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Geographic Information Systems (GIS) & Rural History

   
  

 

 

   

The purpose of this web page is to help students and researchers think spatially about rural history. There are now several guides available for using GIS in historical research, so the description of basic and advanced concepts is brief and the case study is directed to rural historians.

Another major component is a collection of links to a rich and rapidly growing variety of electronically accessible maps and data (spatial and other information) that may serve rural historians. Researchers at the University of Guelph will benefit from the Library’s commitment to providing GIS resources and training, and are encouraged to plan their project and contact library staff with more specific questions.

What is GIS?
GIS (Geographic Information Systems) is a spatially referenced relational database system that can store, create, analyze and display statistical and spatial information – maps.

Real world features are stored and represented in a GIS in three forms:

  • First, a GIS uses points, lines, and polygons, also known as vector data. Its first order of work is to arrange these and project them accurately on maps. Points may be towns or telephone poles; lines could represent rivers or railroads; and polygons could encompass a farmer’s lot or larger political boundaries. However, it is also possible to attach historical data to these geographical places and study how people interacted with and changed their physical environments. The population of towns changed, rivers changed their courses, lots were subdivided, and land was planted with various crops.
  • Second, raster data are digital images that can be useful for display or topographical analysis.
  • Finally, tabular data are attributes stored in database files.

The power of GIS is its ability to take tabular data and through a relational database, which contain a series of joined or linked tables, combine it with images to represent them visually as layers.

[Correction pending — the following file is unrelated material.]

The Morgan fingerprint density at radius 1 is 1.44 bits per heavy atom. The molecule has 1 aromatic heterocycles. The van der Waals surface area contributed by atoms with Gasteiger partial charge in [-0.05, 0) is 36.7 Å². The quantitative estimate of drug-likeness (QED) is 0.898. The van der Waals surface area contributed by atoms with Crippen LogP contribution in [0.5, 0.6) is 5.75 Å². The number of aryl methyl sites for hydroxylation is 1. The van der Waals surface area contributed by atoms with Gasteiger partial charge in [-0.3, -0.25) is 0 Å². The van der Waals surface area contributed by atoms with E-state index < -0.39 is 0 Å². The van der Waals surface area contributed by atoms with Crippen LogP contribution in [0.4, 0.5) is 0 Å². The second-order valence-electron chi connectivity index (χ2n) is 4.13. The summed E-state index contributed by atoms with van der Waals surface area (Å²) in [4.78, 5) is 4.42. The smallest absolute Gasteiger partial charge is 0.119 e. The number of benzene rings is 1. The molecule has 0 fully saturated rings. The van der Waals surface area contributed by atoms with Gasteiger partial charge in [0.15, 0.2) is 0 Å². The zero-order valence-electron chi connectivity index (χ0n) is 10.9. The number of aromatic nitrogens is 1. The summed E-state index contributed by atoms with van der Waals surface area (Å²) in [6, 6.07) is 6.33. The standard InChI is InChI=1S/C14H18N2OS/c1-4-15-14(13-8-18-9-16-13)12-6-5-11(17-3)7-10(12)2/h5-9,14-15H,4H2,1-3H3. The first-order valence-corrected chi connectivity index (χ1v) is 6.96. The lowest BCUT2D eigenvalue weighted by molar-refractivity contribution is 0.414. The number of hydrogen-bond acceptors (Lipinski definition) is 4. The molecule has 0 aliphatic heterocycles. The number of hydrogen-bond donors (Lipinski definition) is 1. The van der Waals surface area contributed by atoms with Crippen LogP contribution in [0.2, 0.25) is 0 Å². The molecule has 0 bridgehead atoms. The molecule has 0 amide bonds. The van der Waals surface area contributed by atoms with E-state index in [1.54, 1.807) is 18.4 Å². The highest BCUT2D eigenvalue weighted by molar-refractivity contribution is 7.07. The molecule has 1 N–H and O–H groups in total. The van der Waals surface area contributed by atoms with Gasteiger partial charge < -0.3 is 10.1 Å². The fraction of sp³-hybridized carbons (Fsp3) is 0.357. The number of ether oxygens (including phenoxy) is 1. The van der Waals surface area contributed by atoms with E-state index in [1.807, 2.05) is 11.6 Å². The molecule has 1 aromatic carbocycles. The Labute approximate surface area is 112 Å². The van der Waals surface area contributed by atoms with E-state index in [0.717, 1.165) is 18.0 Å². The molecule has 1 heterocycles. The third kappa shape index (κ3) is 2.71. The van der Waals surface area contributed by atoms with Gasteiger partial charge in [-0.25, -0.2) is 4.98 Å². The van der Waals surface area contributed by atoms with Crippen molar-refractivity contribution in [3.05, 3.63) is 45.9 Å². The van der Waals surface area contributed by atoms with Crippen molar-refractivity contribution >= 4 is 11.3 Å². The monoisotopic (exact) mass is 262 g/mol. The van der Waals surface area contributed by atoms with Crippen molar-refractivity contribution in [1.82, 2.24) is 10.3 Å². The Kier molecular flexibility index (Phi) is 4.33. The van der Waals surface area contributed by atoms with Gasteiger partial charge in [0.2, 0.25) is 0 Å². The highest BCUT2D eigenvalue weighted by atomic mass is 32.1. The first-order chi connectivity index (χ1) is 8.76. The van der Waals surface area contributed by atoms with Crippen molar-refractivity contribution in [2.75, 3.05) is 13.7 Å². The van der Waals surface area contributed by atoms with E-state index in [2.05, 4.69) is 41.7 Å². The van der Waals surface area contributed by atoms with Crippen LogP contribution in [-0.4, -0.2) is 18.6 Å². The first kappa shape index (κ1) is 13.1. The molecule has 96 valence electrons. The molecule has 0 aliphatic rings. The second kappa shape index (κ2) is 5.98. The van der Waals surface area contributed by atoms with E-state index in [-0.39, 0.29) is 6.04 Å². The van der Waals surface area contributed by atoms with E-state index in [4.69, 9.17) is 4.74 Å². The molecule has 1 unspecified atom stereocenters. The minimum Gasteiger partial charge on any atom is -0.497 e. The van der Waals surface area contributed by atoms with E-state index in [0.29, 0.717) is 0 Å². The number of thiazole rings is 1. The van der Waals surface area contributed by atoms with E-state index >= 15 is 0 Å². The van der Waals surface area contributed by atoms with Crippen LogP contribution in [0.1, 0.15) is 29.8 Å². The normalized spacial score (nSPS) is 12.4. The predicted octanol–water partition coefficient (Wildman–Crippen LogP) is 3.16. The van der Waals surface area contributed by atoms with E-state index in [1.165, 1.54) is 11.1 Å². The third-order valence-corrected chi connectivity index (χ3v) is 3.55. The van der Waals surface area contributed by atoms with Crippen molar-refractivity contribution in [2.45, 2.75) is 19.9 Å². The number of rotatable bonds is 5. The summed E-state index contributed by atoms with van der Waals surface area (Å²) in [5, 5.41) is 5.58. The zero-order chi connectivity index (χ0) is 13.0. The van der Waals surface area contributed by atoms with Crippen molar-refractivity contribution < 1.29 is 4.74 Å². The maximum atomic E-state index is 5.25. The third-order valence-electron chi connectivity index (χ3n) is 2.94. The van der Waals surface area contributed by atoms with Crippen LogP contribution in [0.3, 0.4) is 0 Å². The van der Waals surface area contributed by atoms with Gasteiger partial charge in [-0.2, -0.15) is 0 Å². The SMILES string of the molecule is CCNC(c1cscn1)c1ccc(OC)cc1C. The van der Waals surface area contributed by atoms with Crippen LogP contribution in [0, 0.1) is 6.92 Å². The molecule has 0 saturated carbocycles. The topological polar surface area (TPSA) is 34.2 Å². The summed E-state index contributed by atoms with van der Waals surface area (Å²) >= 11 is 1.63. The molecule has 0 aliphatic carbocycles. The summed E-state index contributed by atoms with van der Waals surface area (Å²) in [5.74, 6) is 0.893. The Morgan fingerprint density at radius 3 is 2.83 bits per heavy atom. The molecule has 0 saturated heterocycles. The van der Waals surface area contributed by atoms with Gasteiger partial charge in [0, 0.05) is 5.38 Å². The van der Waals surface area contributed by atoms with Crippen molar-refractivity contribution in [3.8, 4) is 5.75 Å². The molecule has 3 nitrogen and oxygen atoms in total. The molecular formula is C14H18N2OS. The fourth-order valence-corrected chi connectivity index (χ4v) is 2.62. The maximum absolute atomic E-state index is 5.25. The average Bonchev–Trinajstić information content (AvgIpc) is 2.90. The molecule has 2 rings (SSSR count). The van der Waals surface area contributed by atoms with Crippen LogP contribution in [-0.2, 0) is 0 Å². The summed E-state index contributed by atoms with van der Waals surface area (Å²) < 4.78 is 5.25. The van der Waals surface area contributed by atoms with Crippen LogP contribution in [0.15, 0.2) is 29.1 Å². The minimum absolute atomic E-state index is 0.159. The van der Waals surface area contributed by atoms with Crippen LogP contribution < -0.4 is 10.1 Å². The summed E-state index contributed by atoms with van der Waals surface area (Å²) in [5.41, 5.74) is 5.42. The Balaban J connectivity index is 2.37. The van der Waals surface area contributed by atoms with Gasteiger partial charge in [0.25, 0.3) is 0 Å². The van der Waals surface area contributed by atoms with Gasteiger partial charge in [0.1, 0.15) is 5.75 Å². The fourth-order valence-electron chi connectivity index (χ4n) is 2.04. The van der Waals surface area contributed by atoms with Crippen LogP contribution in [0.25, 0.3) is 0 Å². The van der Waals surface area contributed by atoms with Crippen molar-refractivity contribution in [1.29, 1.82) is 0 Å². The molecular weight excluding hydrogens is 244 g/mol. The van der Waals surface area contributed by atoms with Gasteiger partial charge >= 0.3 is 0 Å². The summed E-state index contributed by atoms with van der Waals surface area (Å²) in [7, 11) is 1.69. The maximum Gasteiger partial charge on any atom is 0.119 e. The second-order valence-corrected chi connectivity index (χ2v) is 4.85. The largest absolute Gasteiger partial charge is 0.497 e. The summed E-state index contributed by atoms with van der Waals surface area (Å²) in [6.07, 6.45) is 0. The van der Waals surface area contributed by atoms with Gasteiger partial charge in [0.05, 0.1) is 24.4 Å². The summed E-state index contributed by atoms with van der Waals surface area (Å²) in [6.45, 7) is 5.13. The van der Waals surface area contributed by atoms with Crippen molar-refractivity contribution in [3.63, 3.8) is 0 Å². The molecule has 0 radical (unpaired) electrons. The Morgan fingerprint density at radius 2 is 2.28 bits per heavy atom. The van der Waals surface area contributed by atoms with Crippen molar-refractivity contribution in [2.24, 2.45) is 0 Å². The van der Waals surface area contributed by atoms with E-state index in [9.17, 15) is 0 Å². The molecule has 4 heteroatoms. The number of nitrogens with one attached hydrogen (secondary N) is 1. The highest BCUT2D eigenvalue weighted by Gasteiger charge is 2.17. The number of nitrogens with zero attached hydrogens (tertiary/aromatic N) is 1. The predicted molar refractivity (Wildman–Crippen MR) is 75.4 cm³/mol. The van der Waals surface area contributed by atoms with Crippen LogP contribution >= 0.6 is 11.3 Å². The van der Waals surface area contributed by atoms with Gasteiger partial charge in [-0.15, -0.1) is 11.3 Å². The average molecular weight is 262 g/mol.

Using GIS for Rural History
GIS software is an effective tool for connecting and comparing otherwise separate maps and tables. Historians have access to many historical maps and quantitative data, but the job of finding large-scale spatial patterns in the latter is tedious. By making it possible to link historical sources to spatial data, GIS facilitates analysis of relationships between people and space.

The software allows researchers to select – either visually or by attributes – and study specific data within a larger set. Selecting by attributes is useful in many ways. For example, using the census a researcher can study extensive rural areas in great detail by selecting only the people in a known region or only those with certain occupations, religions, or ages. In a GIS, the researcher can see a whole subset of these people across a large space or study a specific area based on geographical attributes.

GIS has been especially useful to urban historical geographers, and accurate historical population data is often most available for urban areas. However, social, economic, and environmental historians may also find the methodology useful for doing rural history. Two quintessential aspects of rural life are a close relationship with the environment and the distance from urban areas and other economic and social infrastructure. GIS is particularly well suited to studies of proximity and the analysis of environmental factors such as climate, altitude, and soil quality.

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homecontactSite MapAcknowledgements
Rural History, Farming, Farm, Food, Agriculture, Rural Life, Countryside, Canada, History, Harvesting, Settlement, Rural, Culture, Veterinary, Agricultural science, Farm labourer, Farmer, Children, Gender, Rural Industries, Victorian, Edwardian, Twentieth century, Nineteenth century, Eighteenth century  

This research was undertaken, in part, thanks to funding
from the Social Sciences and Humanities Research Council of Canada and the Canada Research Chairs Program.
website © 2004 The University of Guelph. All Rights Reserved.
Contact the site administrator at ruralhis@uoguelph.ca